In 1992-93, in the Department of Architecture of the 'School of Architecture and interior Design' at the University of Cincinnati, a curriculum committee was formed to review and modify the entire architecture curriculum. Since our profession and academia relate directly to each other, the author felt that while revising the curriculum, the committee should have factual information about CAD usage in the industry. Three ways to obtain such information were thought of, namely (1) conducting person to person or telephone interviews with the practitioners (2) requesting firms to give open- ended feed back and (3) surveying firms by sending a questionnaire. Of these three, the most effective, efficient and suitable method to obtain such information was an organized survey through a questionnaire. In mid December 1992, a survey was organized which was sponsored by the School of Architecture and Interior Design, the Center for the Study of the Practice of Architecture (CSPA) and the University Division of Professional Practice, all from the University of Cincinnati.

This chapter focuses on the results of this survey. A brief description of the survey design is also given. In the next section a few surveys organized in recent years are listed. In the third section the design of this survey is presented. The survey questions and their responses are given in the fourth section. The last section presents the conclusions and brief recommendations regarding computer curriculum in architecture.

series ACADIA
last changed 1999/02/25 09:25

_id 2d1f
authors Kavakli, Manolya and Bayazit, Nigan
year 1993
title An Experiment on the Image Schemata
source [eCAADe Conference Proceedings] Eindhoven (The Netherlands) 11-13 November 1993
summary The main objective of this paper is to explain the process of knowledge acquisition utilising the method for the decomposition of the components of a system to extract design rules. The furnished drawing of a dwelling is considered as the language of a designer. These drawings contain the semantic knowledge that can be called general architectural know-how. This paper bases on the decomposition of the syntax of a room image. The syntax of a room image consists of walls, windows, circulation zones and furniture such as beds, wardrobes, commodes, dressing tables, etc. The syntax of a room image has some linkages. The designer put the syntax together with the joints of circulation zones as a grammar to match. The existing relations between the objects in a design can be called grammar. An experiment is applied to three classes of a CAAD course organised by the Turkish Chamber of Architects. The living room is given already furnished in the experiment and the rest of a dwelling is expected to be furnished. In the first phase, the experiment is applied on two different classes in different times. It is interesting that the same grammar is used by 6 of 8 couple of designers for 3 different types (A, B and D) of bedrooms. Only one of the bedrooms of C type) has different design styles in spite of looking much like each other. In the second phase, for the third class of 6 groups, plan is modified slightly. In this case all of the 6 couples of designers use the same grammar for 2 alternatives of D type bedroom for parents. An original method is applied in the elicitation of the knowledge in this experiment. The properties of the objects and their links are represented by a semantic network graph. This paper also presents the grammar of the furnished rooms and shows the density of preferences. Design rules are extracted from these drawings of a furnished dwelling by searching for similarities in the plans designed by different designers. The designers have some specifications about the grammar of furnishing and an image schema of the proposed room in their minds, depending on their education and experiences. During the design of a room, designers look for differences and the similarities existing in the syntax of the proposed room image and the image of furnished room on the screen. If these images match with each other, the designers satisfy with the result This paper investigates the image schemata of the designers by evaluating their drawings. Some design rules are represented by means of image schemata. Matching the joints of circulation zones, the designers put the syntax of different image schemata together and they can illustrate different alternatives, restricted by the translation of these image schemata.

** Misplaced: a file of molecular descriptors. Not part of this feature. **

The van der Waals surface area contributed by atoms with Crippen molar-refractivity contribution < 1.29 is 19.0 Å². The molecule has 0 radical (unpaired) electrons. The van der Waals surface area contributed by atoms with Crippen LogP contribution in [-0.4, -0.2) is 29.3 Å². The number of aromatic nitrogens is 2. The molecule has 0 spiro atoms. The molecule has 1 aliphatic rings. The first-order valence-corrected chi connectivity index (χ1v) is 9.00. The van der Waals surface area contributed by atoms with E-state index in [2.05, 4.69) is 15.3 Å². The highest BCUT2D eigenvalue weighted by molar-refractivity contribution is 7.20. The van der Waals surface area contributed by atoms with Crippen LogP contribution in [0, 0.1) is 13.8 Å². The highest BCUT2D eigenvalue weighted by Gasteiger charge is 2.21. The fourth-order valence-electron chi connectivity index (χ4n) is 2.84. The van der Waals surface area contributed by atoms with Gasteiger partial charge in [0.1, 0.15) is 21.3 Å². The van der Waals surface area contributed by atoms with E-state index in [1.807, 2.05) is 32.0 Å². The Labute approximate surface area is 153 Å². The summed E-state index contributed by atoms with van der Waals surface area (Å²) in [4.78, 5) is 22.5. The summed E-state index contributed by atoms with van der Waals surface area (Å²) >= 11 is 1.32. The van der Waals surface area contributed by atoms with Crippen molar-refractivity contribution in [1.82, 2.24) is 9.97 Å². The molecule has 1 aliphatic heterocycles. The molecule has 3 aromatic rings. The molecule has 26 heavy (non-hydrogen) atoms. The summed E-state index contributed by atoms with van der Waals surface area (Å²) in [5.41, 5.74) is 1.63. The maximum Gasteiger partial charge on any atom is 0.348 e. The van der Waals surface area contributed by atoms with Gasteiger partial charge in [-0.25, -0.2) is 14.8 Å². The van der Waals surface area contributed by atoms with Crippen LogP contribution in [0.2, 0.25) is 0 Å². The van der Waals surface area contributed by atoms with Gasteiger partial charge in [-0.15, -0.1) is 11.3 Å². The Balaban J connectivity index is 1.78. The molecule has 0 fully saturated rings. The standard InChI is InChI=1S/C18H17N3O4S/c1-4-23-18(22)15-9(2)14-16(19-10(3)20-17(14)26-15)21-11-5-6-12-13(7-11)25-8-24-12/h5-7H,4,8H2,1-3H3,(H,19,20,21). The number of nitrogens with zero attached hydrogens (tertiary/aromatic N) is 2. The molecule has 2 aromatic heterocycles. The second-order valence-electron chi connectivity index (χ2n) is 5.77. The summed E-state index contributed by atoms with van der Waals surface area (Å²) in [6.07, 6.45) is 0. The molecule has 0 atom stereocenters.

series eCAADe
last changed 1998/08/24 08:49

_id ddss9202
id ddss9202
authors Koutamanis, A. and Mitossi, V.
year 1993
title Architectural computer vision: Automated recognition of architectural drawings
source Timmermans, Harry (Ed.), Design and Decision Support Systems in Architecture (Proceedings of a conference held in Mierlo, the Netherlands in July 1992), ISBN 0-7923-2444-7
summary Computer vision offers the ability to transform digitized drawings into documents that can be used with computer systems. Recognition of digitized drawings can occur at the levels of (a) geometric elements, (b) building elements, and (c) spatial articulation. The last two levels apply not only to digitized images but also to computer-produced ones. The enormous burden placed on the user for inputting and manipulating CAD drawings suggests that automated recognition can add to the capabilities of CAD by making the computer more flexible with respect to inputting design information and more responsive to the actual concerns of the designer.
series DDSS
last changed 2003/08/07 14:36